A state drug prevention officer last week told Dillard University psychology students that alcohol and drugs can ruin their lives.
Landry Dixon, senior prevention officer for the office of addictive disorders, said that he is a prime example of what drugs and alcohol could do to a person both mentally and physically.
Standing in front of a class of about 40 or more students, Dixon said he was an alcoholic at the age of five. His father was an alcohol bootlegger so he always had access to free alcohol. By the time he was eight or nine years old he found that alcohol made him sleepy; therefore he occasionally popped open bottles of different alcoholic beverages in order to go to sleep.
The class reacted in a shocking manner and hands instantly shot to the sky. Seeming overwhelmed Dixon said he would take questions at the end of the class period because he could not handle all of them at once and did not want to take up too much time.
As Dixon continued with his speech, he stumbled on big and small words. He blamed his speech impediment on drugs he regularly used when he was an adolescent. “Cocaine and heroin were the two I used the most because they were the most common at the time and I suggest if you see them run from them,” said Dixon.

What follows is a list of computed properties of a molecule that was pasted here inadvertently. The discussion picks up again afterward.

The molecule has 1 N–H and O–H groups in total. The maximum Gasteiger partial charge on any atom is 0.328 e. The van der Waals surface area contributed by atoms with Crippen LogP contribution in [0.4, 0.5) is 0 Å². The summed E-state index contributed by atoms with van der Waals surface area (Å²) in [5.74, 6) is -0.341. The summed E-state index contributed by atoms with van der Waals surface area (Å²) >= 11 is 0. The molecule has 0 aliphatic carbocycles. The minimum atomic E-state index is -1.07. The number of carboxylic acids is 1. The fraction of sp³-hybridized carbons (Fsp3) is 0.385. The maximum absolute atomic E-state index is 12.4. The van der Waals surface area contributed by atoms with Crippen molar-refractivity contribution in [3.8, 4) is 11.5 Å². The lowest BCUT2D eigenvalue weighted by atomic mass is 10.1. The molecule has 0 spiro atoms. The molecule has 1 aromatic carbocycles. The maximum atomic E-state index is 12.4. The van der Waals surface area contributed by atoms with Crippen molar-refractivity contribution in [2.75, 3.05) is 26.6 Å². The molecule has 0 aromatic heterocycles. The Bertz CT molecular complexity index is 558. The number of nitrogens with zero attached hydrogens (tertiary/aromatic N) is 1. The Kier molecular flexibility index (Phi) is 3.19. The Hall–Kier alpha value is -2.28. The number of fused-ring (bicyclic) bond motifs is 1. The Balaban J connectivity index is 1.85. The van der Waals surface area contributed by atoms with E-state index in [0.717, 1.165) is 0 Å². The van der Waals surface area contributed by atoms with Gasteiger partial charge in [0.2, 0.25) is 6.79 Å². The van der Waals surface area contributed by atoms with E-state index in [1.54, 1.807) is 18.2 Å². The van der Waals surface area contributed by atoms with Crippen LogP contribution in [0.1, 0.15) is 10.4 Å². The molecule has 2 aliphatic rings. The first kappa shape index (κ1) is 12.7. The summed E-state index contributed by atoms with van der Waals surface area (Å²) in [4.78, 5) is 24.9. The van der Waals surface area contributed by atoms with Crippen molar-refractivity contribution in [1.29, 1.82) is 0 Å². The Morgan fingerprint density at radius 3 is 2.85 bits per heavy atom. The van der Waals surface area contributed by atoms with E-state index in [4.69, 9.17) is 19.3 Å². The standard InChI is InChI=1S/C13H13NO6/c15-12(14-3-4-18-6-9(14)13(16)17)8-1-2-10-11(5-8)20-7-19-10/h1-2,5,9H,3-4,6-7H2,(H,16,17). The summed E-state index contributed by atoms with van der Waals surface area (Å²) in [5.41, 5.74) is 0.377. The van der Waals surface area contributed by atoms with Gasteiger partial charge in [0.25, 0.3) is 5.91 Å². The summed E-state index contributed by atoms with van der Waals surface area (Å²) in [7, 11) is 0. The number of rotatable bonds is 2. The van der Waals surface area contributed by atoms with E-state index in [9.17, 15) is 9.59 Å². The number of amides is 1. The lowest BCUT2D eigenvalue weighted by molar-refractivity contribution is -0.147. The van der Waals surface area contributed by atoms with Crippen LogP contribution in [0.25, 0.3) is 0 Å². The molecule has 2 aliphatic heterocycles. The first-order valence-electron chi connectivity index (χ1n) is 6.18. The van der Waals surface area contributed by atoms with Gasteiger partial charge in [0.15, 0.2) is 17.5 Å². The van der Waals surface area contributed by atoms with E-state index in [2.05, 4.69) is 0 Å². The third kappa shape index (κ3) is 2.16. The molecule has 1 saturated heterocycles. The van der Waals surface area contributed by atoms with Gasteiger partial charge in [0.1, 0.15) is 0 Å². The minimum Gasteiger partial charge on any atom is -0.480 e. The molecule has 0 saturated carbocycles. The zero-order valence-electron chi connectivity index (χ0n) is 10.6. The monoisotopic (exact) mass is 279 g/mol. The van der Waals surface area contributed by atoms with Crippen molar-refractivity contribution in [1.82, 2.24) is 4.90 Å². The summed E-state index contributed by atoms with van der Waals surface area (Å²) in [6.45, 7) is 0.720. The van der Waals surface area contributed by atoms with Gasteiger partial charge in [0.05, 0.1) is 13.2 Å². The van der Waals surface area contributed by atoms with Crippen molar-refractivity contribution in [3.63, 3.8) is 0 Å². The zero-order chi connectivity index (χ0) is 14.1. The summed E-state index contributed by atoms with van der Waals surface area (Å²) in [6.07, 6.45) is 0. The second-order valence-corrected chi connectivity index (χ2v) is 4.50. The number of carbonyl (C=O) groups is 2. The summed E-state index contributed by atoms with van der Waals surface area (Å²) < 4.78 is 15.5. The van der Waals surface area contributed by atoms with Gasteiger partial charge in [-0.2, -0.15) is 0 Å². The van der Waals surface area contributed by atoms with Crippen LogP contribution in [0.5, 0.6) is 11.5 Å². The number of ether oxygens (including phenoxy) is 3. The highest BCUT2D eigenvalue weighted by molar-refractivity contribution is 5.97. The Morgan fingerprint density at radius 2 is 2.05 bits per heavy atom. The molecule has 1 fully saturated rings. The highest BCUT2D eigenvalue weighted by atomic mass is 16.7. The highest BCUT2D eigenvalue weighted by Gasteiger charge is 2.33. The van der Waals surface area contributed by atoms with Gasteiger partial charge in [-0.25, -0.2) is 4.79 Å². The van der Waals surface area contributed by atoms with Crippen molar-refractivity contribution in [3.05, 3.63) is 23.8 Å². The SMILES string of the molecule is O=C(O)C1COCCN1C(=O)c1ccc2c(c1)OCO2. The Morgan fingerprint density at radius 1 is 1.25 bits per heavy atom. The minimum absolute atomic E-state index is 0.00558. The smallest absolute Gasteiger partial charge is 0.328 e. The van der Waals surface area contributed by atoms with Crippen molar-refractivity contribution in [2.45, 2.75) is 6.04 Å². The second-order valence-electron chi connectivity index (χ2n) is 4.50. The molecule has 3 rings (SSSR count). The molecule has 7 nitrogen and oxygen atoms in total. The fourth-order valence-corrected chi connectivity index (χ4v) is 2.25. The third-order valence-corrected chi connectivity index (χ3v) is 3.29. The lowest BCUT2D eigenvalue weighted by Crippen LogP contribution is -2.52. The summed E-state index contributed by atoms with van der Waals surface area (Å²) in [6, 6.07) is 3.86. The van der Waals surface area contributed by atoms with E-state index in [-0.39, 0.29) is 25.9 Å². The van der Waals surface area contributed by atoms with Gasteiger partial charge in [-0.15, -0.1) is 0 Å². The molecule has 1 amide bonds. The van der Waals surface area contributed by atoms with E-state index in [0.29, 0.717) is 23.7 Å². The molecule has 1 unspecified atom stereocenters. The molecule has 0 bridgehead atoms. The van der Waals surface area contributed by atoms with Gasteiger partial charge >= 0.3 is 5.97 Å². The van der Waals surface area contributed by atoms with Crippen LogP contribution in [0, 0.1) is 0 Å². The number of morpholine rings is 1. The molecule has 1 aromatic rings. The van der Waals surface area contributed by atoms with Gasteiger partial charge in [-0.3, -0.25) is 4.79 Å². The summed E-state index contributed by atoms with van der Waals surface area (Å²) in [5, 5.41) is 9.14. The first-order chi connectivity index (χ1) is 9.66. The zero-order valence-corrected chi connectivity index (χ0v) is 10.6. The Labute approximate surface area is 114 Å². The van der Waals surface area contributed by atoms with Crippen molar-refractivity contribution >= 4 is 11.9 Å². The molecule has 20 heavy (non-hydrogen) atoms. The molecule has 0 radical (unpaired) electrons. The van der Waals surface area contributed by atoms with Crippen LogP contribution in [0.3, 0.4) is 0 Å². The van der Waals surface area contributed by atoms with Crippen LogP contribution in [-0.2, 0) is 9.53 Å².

Dixon told the class that it only takes a person to use a drug once and then their life is ruined because drugs are easy to get hooked on. He said that many small drugs lead to bigger and more addicting drugs. According to Dixon, “Alcohol can lead to weed, weed could lead to alcohol, and then comes ecstasy, which leads to cocaine next is heroin, after that PCP and so on.
Amongst jittery and tickled students Dixon explained that once you achieve a high that provides a great feeling, your mind and body want to either achieve that same high or an even greater high. “Unfortunately that is not possible and most drug users don’t realize it until it’s too late,” said Dr. Alfred White, a human development and child development professor, as he interrupted Dixon. Dr. White said he invited Dixon so students could learn from Dixon’s knowledge and past addictions.